“From these the step is not great to the orchids, undoubt- edly the highest of all the trinary flowers, with the triple arrange-

ment almost entirely obscured, and with the most extraordinary


varieties for the adaptation to fertilization by bees or by humming- birds, in the most marvellous fashions. Alike by their inferior ovary, their bilateral shape, their single stamen, their remarkable forms, their brilliant colors, and their occasional mimicry of insect life, the orchids show themselves to be by far the highest of the trinary flowers, if not indeed of the entire vegetable world.”


ec ve as


Sis shaes.,






Tus variety, characterized by mame as noble, grandly fine, represented by Plate No. III.,— is a native of Assam, in China, a useful plant for winter decoration, of easy culture, and valuable, too, for color and fragrance. Its numerous and jointed stalks, often two feet long, when thrifty, blossom at nearly every joint. It blooms in winter and spring.

“In the extensive genus of Dendrobium,’ says an American florist, Mr. Henderson, “we are presented with some truly magnificent epiphytes, which, regarded either for their singular manner of growing, graceful or grotesque habits, and large, hard- some, richly-scented flowers, are perhaps unsurpassed in the entire range of vegetable forms. And they may be divided into two sections, the pseudo-bulbous class and those with tall, bulbous stems. Many of the former are extremely small compared with the splendid flowers they produce, and, from this circumstance, are usually grown on blocks of wood or cork, lest the young shoots receive injury from excessive moisture.

“Those belonging to the other section are again divisible. The upright-growing, such as D. nobile, make the best appearance when cultivated in pots and trained by the aid of stakes. Plants of pendant and trailing habit (like the D. macranthum) should be grown in baskets suspended from the roof of the house.

«The genus Dendrobium consists of two hundred varieties, of

which eighty and more are naturalized in our greenhouses, and

some of them are grown to an extent that warrants their use as


cut flowers. [This was all true some years since.] The D. nobdile blossoms freely during the winter, and is one of the very few orchids that will grow and blossom quite well in ordinary sitting-rooms.” The hand that gives the angels wings, And plants the forests by its power, O’er mountain, vale, and champaign flings The seed of every herb and flower; Nor forests stand nor angels fly More at God’s will, more in his eye, Than the green blade strikes down its root, Expands its bloom, and yields its fruit.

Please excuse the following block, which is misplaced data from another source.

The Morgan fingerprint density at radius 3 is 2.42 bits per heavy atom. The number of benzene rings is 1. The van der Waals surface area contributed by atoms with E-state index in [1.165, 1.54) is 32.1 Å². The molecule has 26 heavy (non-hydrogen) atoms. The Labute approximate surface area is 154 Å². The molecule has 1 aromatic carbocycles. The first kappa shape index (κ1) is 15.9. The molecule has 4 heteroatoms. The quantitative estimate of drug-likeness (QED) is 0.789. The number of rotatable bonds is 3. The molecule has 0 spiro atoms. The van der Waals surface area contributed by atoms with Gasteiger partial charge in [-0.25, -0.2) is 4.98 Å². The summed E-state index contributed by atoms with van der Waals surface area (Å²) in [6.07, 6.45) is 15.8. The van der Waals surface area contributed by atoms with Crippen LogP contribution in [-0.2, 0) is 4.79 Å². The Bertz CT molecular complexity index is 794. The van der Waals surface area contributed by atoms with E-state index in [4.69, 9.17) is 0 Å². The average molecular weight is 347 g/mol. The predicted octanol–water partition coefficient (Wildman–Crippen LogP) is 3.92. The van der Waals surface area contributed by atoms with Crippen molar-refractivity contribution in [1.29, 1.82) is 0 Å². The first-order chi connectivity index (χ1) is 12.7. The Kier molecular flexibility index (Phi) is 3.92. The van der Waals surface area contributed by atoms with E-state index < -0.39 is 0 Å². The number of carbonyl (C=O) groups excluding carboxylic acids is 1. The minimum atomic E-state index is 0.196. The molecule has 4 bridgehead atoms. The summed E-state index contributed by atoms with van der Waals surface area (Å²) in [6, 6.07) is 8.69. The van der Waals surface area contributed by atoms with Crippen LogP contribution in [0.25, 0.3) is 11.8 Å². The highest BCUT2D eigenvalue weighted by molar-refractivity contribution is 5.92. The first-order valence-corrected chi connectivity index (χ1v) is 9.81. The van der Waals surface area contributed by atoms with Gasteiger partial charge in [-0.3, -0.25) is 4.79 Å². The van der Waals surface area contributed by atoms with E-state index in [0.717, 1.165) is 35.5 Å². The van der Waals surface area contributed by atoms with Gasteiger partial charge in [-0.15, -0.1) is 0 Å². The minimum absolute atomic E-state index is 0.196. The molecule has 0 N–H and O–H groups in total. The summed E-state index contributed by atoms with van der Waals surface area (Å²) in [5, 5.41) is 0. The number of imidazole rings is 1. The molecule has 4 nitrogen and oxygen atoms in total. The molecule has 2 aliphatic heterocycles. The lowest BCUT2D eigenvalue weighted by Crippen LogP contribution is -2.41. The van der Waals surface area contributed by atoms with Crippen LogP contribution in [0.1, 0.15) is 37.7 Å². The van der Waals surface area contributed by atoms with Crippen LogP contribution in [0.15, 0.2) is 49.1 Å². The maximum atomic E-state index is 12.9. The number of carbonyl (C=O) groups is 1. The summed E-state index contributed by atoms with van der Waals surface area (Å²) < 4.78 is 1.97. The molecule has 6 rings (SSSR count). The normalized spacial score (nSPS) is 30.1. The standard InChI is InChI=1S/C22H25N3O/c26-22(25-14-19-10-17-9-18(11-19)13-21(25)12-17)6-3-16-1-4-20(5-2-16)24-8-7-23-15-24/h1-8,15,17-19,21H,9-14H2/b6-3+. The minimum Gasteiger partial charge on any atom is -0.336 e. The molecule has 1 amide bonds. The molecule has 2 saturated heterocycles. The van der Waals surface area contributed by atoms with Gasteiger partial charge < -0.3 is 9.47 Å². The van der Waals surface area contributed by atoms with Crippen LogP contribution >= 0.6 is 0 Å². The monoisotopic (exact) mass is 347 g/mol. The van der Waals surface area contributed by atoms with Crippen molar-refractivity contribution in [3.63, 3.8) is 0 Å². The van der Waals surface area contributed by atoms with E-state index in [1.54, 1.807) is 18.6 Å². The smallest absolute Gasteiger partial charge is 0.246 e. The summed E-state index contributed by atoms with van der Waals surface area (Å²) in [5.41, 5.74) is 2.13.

How camest thou hither? From what soil, Where those that went before thee grew, Exempt from suffering, care and toil; Clad by the sunbeams, fed with dew? Tell me on what strange spot of ground Thy rock-borne kindred yet are found, And I the carrier-dove will be To bring them wondrous news of thee. MonTGomery.

We insert here an appropriate extract from a delightful book by the Rev. W. C. Gannett, entitled “A Vear of Miracle.”

“What would summer be without the flowers? And yet sum- mer with flowers is a modern improvement. For ages and ages, through far the greater part of its life, thus far, a flowerless earth has turned its sombre face up to the sun. It had not learned to smile. Even the summers of the ages to which we owe our coal-beds had no flowers, no fruit-blossoms, no grass, and of course no bees and no song-birds, in them! All the plants,

wise men say, were like our ferns, or club-mosses, or meadow-


horsetails, only ‘there were giants in those days, —or else like our cone-bearing trees, all reproducing in the secret way ferns still know, or the quiet Way pine-cones have. Not till long ages afterward did the Junes bear blossoms.

“Thinking of that, we can hardly say the ‘good old times. We thank Heaven that the birds and flowers came before us. Indeed the earth had to be ripe for them before it could be ripe for us. So here we are to-day; and the whole land, all summer through, laughs for us in grass and flowers,—that peal begin- ning in the anemones and violets, rising into roses, and ending in the golden rod and asters. Great tribes of beings have been already born, and others are on their way to life, for peopling this planet with color and beauty.